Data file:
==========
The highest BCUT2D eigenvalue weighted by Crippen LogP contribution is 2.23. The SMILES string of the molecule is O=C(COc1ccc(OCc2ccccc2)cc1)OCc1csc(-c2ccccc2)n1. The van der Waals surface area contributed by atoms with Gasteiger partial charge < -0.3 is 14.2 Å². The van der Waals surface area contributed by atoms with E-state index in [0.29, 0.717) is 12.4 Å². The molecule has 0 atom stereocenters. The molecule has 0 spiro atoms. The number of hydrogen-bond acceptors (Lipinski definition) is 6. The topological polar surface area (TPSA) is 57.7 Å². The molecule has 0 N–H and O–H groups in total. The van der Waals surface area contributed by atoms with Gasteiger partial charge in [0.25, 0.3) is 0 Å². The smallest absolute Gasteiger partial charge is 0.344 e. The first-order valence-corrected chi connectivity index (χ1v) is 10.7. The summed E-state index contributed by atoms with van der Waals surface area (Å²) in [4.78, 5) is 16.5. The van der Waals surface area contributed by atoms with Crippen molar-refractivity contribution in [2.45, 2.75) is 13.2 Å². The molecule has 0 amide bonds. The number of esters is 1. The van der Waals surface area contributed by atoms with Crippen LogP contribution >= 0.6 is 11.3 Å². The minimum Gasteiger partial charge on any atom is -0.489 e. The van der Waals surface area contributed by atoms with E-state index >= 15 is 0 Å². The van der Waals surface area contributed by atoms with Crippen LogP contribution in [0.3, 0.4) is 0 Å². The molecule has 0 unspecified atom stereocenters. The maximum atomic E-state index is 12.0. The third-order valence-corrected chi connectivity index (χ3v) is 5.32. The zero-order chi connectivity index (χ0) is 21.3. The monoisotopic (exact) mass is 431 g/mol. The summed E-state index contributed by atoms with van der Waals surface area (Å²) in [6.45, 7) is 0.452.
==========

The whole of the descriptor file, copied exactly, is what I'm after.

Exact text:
The highest BCUT2D eigenvalue weighted by Crippen LogP contribution is 2.23. The SMILES string of the molecule is O=C(COc1ccc(OCc2ccccc2)cc1)OCc1csc(-c2ccccc2)n1. The van der Waals surface area contributed by atoms with Gasteiger partial charge < -0.3 is 14.2 Å². The van der Waals surface area contributed by atoms with E-state index in [0.29, 0.717) is 12.4 Å². The molecule has 0 atom stereocenters. The molecule has 0 spiro atoms. The number of hydrogen-bond acceptors (Lipinski definition) is 6. The topological polar surface area (TPSA) is 57.7 Å². The molecule has 0 N–H and O–H groups in total. The van der Waals surface area contributed by atoms with Gasteiger partial charge in [0.25, 0.3) is 0 Å². The smallest absolute Gasteiger partial charge is 0.344 e. The first-order valence-corrected chi connectivity index (χ1v) is 10.7. The summed E-state index contributed by atoms with van der Waals surface area (Å²) in [4.78, 5) is 16.5. The van der Waals surface area contributed by atoms with Crippen molar-refractivity contribution in [2.45, 2.75) is 13.2 Å². The molecule has 0 amide bonds. The number of esters is 1. The van der Waals surface area contributed by atoms with Crippen LogP contribution >= 0.6 is 11.3 Å². The minimum Gasteiger partial charge on any atom is -0.489 e. The van der Waals surface area contributed by atoms with E-state index >= 15 is 0 Å². The van der Waals surface area contributed by atoms with Crippen LogP contribution in [0.3, 0.4) is 0 Å². The molecule has 0 unspecified atom stereocenters. The maximum atomic E-state index is 12.0. The third-order valence-corrected chi connectivity index (χ3v) is 5.32. The zero-order chi connectivity index (χ0) is 21.3. The monoisotopic (exact) mass is 431 g/mol. The summed E-state index contributed by atoms with van der Waals surface area (Å²) in [6.45, 7) is 0.452.